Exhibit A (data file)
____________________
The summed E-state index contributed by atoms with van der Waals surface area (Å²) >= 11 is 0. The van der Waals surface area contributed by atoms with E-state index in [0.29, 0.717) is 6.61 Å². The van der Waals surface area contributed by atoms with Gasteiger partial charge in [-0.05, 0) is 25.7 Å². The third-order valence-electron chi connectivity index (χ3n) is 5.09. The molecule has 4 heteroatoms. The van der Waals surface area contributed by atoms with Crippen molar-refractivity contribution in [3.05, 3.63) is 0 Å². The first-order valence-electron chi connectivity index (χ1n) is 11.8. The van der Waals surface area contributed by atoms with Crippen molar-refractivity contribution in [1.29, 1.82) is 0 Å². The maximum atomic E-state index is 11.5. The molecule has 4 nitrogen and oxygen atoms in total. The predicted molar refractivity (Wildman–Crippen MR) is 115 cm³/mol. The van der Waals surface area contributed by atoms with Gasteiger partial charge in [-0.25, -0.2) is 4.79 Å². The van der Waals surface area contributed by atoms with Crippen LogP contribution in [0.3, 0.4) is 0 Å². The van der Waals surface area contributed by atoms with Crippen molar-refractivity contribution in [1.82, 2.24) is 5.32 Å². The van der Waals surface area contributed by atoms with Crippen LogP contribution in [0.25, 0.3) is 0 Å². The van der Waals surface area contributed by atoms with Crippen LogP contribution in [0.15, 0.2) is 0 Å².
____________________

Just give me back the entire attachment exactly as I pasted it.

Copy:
The summed E-state index contributed by atoms with van der Waals surface area (Å²) >= 11 is 0. The van der Waals surface area contributed by atoms with E-state index in [0.29, 0.717) is 6.61 Å². The van der Waals surface area contributed by atoms with Gasteiger partial charge in [-0.05, 0) is 25.7 Å². The third-order valence-electron chi connectivity index (χ3n) is 5.09. The molecule has 4 heteroatoms. The van der Waals surface area contributed by atoms with Crippen molar-refractivity contribution in [3.05, 3.63) is 0 Å². The first-order valence-electron chi connectivity index (χ1n) is 11.8. The van der Waals surface area contributed by atoms with Crippen molar-refractivity contribution in [1.29, 1.82) is 0 Å². The maximum atomic E-state index is 11.5. The molecule has 4 nitrogen and oxygen atoms in total. The predicted molar refractivity (Wildman–Crippen MR) is 115 cm³/mol. The van der Waals surface area contributed by atoms with Gasteiger partial charge in [-0.25, -0.2) is 4.79 Å². The van der Waals surface area contributed by atoms with Crippen LogP contribution in [0.3, 0.4) is 0 Å². The van der Waals surface area contributed by atoms with Crippen molar-refractivity contribution in [1.82, 2.24) is 5.32 Å². The van der Waals surface area contributed by atoms with Crippen LogP contribution in [0.25, 0.3) is 0 Å². The van der Waals surface area contributed by atoms with Crippen LogP contribution in [0.15, 0.2) is 0 Å².